Cast Away

Cast Away

W hen it comes to sushi joints in downtown New Haven, there are plenty of fish in the sea. Some appeal to value-seekers with high-quantity, low-cost rolls. Others cater to adventurous palates with wallets to match.

But those fishing for something new might consider casting a longer line. Dozo Asian Bistro & Sushi, which averages four and half stars across 56 reviews on Yelp, is a few miles outside the center of town, on Whalley Avenue. Last Saturday, it was a slow, slippery crawl through the snow to arrive at its doors for lunch. Once seated, however, my tablemate and I were greeted with aromatic hot towels and green tea, thawing us enough to peruse a menu of sushi and sashimi along with noodle entrees and bento boxes.

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Dozo’s eclectic decor is dramatic in its way. The few windows were shuttered, and small curios like a jade money tree and an intricate bird cage sat on high shelves in their own pools of light, secretive and intriguing. Venetian chamber music was playing. There was a large amethyst geode on display that wouldn’t be out of place at a natural history museum, and a long dimly lit sushi bar along one side. It’s not what you expect from a restaurant so far off the beaten path, situated in a strip mall.

We started with the tempura appetizer ($6), featuring broccoli, shrimp and seasonal acorn and butternut squash coated in airy tempura flakes and fried with a light hand. The shrimp and veggies retained their brightness and texture beneath the tempura’s lacey, crispy coating.

We tried one of the several lunch specials on the menu, the Sushi and Sashimi Lunch ($15), along with two special rolls. The lunch special, which came with thick slices of salmon, tuna and yellowtail was a good value for the cost, including a California roll and five pieces of nigiri—mackerel, salmon, yellowtail, white tuna and tuna.

The California offered a competent take on a classic standby. The sashimi, on the other hand, was particularly good. Fresh fish with an inviting sheen on it, the slices were well portioned and served not too cold.

Spicy Girl, the first of the special rolls, comes with spicy salmon, yellowtail, masago (roe) and crispy tempura flakes inside and spicy tuna on the outside. The spicy mayonnaise sauce didn’t overwhelm the fish, whose softness was rounded out by the crunch of the tempura.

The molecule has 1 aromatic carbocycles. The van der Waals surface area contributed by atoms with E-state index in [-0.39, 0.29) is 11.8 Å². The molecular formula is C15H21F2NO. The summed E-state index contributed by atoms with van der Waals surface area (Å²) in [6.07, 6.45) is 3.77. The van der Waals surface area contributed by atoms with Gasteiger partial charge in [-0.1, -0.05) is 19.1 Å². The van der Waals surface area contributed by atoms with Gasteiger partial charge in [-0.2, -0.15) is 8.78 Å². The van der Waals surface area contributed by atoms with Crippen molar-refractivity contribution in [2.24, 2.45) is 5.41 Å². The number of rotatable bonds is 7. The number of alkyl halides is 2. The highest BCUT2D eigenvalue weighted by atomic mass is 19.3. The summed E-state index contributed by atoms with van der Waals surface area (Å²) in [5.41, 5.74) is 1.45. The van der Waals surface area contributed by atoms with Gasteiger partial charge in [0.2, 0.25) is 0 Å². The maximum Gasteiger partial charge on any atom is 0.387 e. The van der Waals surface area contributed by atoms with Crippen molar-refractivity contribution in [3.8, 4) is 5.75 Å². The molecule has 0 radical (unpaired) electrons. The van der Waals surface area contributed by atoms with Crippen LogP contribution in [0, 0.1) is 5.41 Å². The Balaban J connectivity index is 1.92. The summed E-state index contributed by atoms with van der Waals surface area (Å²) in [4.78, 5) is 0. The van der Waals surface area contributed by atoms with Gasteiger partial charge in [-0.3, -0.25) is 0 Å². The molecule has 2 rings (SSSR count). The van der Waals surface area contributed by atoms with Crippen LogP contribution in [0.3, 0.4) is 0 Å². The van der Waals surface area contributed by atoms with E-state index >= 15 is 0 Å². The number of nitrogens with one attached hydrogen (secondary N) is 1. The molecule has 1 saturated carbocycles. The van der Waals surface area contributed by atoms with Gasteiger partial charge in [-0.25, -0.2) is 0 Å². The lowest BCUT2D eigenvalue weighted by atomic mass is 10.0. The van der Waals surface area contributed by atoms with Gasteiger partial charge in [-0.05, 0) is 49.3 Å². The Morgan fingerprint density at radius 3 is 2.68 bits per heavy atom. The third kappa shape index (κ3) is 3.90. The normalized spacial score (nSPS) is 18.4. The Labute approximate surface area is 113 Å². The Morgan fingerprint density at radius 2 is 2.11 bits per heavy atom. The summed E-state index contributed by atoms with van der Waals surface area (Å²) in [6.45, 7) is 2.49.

The second special roll we tried was the Sweetheart Roll ($13), a heart-shaped tuna and kani (crab) concoction topped with orange dollops of spicy sauce. Here, form had a slight leg up on function—the roll was cute, but a little loose. The flavors were even sharper than the Spicy Girl, however—Dozo’s tuna was particularly fresh, and the kani was densely packed, rich and slightly sweet.

What makes Dozo stand out from other sushi offerings is a level of sophistication and restraint. From the tempura flakes to the spicy mayonnaise, none of the potential offenders were overplayed—the fish was always the focus. The flavor combinations aren’t ocean-shaking, but that’s not always what eaters are looking for. Sometimes, you just want confident, high-quality sushi and sashimi.

That Dozo offers as much is an open secret. You just have to be willing to seek it out.

Dozo Asian Bistro & Sushi
1450 Whalley Ave, New Haven (map)
Mon-Thurs 11:30am-10pm, Fri-Sat 11:30am-11pm
(203) 387-4898
www.dozoasianbistro.com

Written and photographed by Sorrel Westbrook.

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Sorrel is a California transplant to New Haven. She studied English at Harvard and fiction at the Iowa Writers’ Workshop. She spends her free time among her house rabbits and houseplants, looking at maps of Death Valley. She loves New England for its red brick and rainstorms and will travel great distances in pursuit of lighthouses and loud music.

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